Haswell spent years in undercover animal welfare work, sneaking illegally into factory farms with a camera and sometimes coming out with a mistreated piglet or hen stuffed under her jumper, but the stress of seeing all that suffering nearly did her in. She now concentrates on greyhound rescue.
In the house, a poodle rescued by Haswell from a puppy factory is sprawled on the sofa and an orphaned lamb stalks about on unpractised legs. A pearly greyhound sidles over to rest against my thigh and raises eloquent eyes. Her gentleness peels away all my childhood impressions of greyhounds: aggressive, characterless, remote, frightening in their muzzles. It takes me a moment to notice the muscled stump that used to be her back leg, amputated after being shattered in a race.
Haswell didn't become an animal activist after being hit by a tram, but she did have an epiphany. The former sheep farmer and veterinary nurse saw a flyer at a charity dog show while she was living in London 12 years ago. "It said, 'Stop Australia exporting greyhounds to Asia'. Later I saw an image of a side of greyhound meat, lying with its long tail on a meat market table in Asia, and I just felt sick. I thought, 'That's an Australian greyhound.' It would have been a failed racing dog in Australia that had been exported to Asia, raced there and then used for meat.
"I went from a sixth-generation meat-eating farmer to a vegan animal rights activist in a short period of time. Back in Melbourne, I heard somebody had buried a greyhound alive under a sheet of tin in Granton [Tasmania] and cut her ears off so she couldn't be identified, and that's when I found my voice."
She has since rehomed 400 and demand is growing. Her hope is that people will get to know greyhounds better and call for an end to what she considers their exploitation for entertainment and gambling.
"I started with one or two a week, but it was hard to find homes for them. Trainers didn't want to give them to me. Too much trouble. They'd rather put them down. They'll say to me, 'You've got to be here within 24 hours, otherwise I'm going to shoot it.' They want to bring another dog into the kennels straight away."
Two of the hounds settle beside us on the verandah. "How could you have a dog like a greyhound and just knock it off so you can replace it with a faster one?," she asks. As if to prove the point, the lamb skitters out and the dogs ignore it.
Ex-racers are not without their problems as pets, but Haswell is something of a greyhound whisperer. "When the dogs arrive, a lot have a keen chase instinct, so I put them in paddocks and pretty much leave them alone for a few weeks. The longer they sit and do nothing, the more relaxed they become. A lot will almost train themselves out of chasing.
"I know from talking to the trainers who I deal with, most greyhound puppies don't chase. They'll tell you that they have to encourage them to chase, whether they use a lure or a ball or a live animal, or a skin, or a rag that smells good, and some of them still won't. Others will chase and aren't fast enough."
As animal welfare issues go, improving the lot of greyhounds isn't a herculean task, Haswell insists. "It's a relatively small industry. It's not like factory farming, where we talk about making the lives of 470 million chickens better.
"If it was any other breed of dog, this mass killing would not be accepted. No one would tolerate it if it were golden retrievers or poodles or Labradors."
The greyhound industry has taken to airing heart-warming advertisements to signal its new consciousness: "Greyhound racing – embracing change." It is hoping reform can save it, or at least improve its image. "Reform greyhound racing?" one activist splutters. "It's like trying to reform child slavery."
Scott Parker acknowledges that while the industry has met its financial and legal obligations, it hasn't adequately considered "the moral obligation", and that has to change. "We don't have a choice," he continues. "The industry can't continue to operate [for example] on the basis that euthanising greyhounds when they're perfectly healthy is acceptable to the community."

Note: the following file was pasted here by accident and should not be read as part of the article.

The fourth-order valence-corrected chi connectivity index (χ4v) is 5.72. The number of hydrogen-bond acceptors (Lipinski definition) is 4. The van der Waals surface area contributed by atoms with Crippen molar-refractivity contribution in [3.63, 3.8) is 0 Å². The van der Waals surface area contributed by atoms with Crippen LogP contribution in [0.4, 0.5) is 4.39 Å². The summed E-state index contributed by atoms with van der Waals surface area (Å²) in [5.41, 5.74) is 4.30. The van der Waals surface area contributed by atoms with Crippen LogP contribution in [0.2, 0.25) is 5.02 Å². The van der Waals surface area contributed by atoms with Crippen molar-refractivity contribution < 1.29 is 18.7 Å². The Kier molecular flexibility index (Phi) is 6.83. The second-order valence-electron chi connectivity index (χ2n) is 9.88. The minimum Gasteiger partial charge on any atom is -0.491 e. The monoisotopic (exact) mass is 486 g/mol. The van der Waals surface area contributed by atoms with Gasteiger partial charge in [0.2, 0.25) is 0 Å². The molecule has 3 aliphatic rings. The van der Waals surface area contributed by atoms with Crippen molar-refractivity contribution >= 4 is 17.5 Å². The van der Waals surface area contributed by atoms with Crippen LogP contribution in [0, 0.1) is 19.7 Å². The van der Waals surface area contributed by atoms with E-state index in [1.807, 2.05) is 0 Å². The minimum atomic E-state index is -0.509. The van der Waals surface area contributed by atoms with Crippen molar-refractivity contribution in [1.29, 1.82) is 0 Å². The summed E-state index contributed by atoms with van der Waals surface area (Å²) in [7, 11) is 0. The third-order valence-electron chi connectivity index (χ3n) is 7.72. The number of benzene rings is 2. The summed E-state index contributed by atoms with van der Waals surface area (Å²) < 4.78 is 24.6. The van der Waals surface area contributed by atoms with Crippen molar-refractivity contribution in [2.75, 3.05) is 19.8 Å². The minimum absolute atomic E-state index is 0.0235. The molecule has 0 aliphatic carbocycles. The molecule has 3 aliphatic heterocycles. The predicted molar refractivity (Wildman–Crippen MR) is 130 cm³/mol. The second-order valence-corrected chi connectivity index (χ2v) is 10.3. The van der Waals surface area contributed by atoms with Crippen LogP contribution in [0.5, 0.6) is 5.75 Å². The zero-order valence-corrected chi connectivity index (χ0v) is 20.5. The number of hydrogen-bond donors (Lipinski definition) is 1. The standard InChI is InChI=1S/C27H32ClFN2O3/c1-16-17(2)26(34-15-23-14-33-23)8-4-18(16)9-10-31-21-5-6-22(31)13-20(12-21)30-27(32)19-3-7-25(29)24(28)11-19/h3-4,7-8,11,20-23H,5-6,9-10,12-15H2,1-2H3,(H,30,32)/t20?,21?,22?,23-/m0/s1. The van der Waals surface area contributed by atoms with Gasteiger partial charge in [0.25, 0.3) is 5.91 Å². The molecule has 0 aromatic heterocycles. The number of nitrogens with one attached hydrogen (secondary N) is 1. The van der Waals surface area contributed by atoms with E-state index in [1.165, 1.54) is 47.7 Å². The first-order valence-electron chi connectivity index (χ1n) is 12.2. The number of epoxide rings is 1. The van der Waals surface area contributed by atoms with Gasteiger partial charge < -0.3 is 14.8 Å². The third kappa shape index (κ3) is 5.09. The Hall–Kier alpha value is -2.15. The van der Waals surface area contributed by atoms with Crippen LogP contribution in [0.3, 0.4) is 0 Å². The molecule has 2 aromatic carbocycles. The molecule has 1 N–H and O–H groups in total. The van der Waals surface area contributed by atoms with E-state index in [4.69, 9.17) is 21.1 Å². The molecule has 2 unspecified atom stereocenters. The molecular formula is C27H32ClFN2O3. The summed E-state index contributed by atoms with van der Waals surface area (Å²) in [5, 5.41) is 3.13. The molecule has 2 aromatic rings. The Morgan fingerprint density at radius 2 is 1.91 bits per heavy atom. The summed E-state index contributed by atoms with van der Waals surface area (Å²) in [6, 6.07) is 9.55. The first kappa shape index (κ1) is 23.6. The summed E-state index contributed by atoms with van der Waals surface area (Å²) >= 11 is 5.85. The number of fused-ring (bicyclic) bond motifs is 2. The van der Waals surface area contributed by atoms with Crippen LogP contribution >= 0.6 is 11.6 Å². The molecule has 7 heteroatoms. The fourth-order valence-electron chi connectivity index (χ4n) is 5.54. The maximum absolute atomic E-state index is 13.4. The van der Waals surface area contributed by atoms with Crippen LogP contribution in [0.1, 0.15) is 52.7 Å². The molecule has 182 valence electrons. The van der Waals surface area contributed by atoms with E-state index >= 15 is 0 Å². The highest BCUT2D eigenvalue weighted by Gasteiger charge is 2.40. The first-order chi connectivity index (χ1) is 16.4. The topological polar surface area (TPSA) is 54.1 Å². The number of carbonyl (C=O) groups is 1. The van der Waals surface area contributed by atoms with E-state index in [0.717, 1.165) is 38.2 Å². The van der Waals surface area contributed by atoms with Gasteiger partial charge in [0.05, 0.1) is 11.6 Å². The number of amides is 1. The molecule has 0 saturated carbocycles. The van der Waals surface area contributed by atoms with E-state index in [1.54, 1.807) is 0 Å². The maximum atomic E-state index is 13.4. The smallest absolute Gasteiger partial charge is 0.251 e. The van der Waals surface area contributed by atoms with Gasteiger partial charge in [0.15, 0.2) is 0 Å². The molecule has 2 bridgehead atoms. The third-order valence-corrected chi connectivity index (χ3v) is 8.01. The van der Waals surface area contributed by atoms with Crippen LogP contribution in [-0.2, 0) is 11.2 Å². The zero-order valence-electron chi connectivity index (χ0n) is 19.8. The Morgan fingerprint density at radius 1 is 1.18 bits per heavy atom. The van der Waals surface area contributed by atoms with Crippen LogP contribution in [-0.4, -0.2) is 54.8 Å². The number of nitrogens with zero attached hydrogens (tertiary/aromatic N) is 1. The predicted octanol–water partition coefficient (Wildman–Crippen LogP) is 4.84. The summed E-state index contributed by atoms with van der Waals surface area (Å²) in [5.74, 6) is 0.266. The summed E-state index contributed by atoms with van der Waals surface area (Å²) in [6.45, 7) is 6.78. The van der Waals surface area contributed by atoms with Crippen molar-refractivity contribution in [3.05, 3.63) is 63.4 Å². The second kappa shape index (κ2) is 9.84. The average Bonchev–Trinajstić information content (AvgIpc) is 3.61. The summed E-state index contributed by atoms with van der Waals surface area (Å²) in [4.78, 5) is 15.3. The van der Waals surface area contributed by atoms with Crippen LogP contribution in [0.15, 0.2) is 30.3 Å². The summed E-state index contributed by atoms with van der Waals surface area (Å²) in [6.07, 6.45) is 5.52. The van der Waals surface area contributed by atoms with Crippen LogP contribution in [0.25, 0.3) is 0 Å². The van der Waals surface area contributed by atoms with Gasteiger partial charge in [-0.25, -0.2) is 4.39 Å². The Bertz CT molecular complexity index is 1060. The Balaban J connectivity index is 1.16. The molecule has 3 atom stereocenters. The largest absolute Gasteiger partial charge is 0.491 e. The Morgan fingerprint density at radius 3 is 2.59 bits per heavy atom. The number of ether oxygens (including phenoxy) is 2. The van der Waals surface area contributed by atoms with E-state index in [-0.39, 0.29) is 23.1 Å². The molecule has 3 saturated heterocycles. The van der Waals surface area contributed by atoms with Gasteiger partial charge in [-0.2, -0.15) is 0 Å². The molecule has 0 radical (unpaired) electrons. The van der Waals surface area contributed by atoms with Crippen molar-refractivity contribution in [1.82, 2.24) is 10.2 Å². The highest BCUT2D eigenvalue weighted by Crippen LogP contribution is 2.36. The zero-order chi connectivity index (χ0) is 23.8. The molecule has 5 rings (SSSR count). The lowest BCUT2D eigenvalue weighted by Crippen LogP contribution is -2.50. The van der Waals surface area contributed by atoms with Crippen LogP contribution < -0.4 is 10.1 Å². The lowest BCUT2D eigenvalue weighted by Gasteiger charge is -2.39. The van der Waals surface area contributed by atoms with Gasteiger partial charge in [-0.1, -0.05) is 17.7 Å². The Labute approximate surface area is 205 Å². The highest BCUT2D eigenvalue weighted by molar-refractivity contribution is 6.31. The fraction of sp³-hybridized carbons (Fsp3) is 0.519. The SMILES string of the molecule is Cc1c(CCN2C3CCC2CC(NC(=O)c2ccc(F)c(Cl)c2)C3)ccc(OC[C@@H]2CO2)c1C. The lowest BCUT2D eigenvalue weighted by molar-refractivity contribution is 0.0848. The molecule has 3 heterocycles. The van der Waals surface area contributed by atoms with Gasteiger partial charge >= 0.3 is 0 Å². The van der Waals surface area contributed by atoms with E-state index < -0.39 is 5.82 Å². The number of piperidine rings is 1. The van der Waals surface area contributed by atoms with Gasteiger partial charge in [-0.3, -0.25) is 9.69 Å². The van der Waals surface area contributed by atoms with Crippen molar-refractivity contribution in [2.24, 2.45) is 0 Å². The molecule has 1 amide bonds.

Parker, who has only been in the chair 18 months, ticks off some of the reforms on the agenda: more money for welfare and adoption programs; more targeted breeding to reduce the number of excess dogs whelped; fewer litters per bitch; better lifetime tracking of dogs so they don't just disappear; a broader licensing system; more transparency, more education.
But the greyhound business isn't neatly kennelled in a capital city. It flourishes in tiny rural and regional centres, on country properties, behind the fence in suburban backyards. If the regulating bodies didn't know about the mass graves and the live baiting, even after formal alerts from animal activists, what chance is there of policing all that? And what about funding?
But there's a more central question here. Is it even possible for the greyhound racing industry to be run humanely and survive commercially?
Yes, insists Scott Parker, who envisages a "dialogue" between all "stakeholders" – including animal activists – to reach the "sweet spot" that keeps everybody happy.
Racing's opponents, and even some of its enthusiasts, believe it simply can't be done. "You cannot regulate out the cruelty of greyhound racing," says Dorchak. "It would put it out of business, and it is a business. Dogs are going to be overbred to get the fastest ones, dogs are going to be injured and die while racing, dogs are going to be in excess – there won't be enough homes for them at the end of the day – so in no way is dog racing ever good for dogs."
It is, however, good for gambling. Says NSW Greens MP John Kaye, a long-time campaigner to end greyhound racing: "The biggest problem we've got is not the greyhound industry itself but the wagering industry. That's where the big money is, and they will fight."
So, a few bad apples and some outdated practices that need to change, or an entrenched culture with its eyes on the prize and blind to its own brutality? An industry genuinely willing to reform or an industry that can't reform without sowing the seeds of its own destruction? And what hope is there if even officials can't recognise the common borders of cruelty?
Vet Ted Humphries tells a story from a previous live-baiting scandal: "A head steward said to me [when the baiting was exposed], 'You know, it's possible someone could go to jail for giving a rabbit to a greyhound. Hell, it's just a few bunnies! I mean, a man's going to go to jail for that.' "I thought, 'Well, why not?' "
Proportion of dogs reported as "retired" but later recorded as having being euthanised
5 greyhounds a week
Number killed on the track or euthanised afterwards because of injuries
Number of greyhounds bred each year